Al Jazeera and the Prospect of Peace
What effect does watching Al Jazeera have on the mindset of Israeli Arabs? A fascinating new piece of research suggests that watching the network makes Israeli Arabs more convinced that the Middle East conflict will escalate.
Some 53% of Israeli Arabs who regularly tune in to Al Jazeera believe the Arab-Israeli conflict will escalate in the coming years, while those who get their news from other sources were more optimistic. Among this second group, 30% said that the conflict will escalate.
The figures support the views of many Israeli analysts who believe that Al Jazeera presents news and analysis in such a way that promotes radical views and undermines moderation.
The figures show how widely Al Jazeera is watched by Palestinians: 48% said that the station is their main source of news; the results also reveal that Druze have a far lower take-up of Al Jazeera —only 15% of Druze said the station is their main source of news.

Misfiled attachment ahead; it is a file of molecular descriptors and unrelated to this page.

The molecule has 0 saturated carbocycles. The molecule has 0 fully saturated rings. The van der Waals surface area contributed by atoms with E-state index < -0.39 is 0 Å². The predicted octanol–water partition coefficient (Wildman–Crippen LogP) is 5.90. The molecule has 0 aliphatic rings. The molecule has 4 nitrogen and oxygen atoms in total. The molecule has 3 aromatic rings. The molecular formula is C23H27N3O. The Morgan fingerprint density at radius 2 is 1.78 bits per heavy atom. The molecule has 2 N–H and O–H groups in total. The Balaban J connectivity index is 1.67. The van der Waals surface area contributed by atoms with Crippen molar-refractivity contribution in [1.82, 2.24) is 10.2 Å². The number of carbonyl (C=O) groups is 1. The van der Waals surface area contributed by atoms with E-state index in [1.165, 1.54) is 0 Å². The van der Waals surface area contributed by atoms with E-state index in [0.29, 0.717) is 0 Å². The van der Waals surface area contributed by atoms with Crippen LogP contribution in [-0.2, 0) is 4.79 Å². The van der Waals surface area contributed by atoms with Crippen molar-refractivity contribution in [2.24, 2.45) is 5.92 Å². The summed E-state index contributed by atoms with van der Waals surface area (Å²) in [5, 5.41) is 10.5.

The poll, which was conducted by the Saban Center for Middle East Policy, part of the Washington based Brookings Institution, found widespread pessimism among Israeli Arabs about the chances of peace. Only 11% see an Israeli-Palestinian peace agreement coming through in the next five years.
However, when it came to interpersonal relationships with Jews, the poll paints a happier picture. The rate of Arabs reporting that they have Jewish friends was higher than widely perceived. Some 60% of respondents have Arab friends. Of these, the majority are on visiting terms: 34% of Arabs said they have Jewish friends whom they have visited or who have visited them in the last two years.
Pollsters also asked respondents about their attitudes towards America — and 20% said they are very favorable towards about the U.S., 21% somewhat favorable, 15% somewhat unfavorable and 32% very unfavorable. The “Obama effect” is discernable among Israeli Arabs, with people more hopeful about the Obama administration’s policy towards the Middle East than they are favorable about their own attitudes towards the U.S. — as 22% said they were very hopeful and 37% hopeful.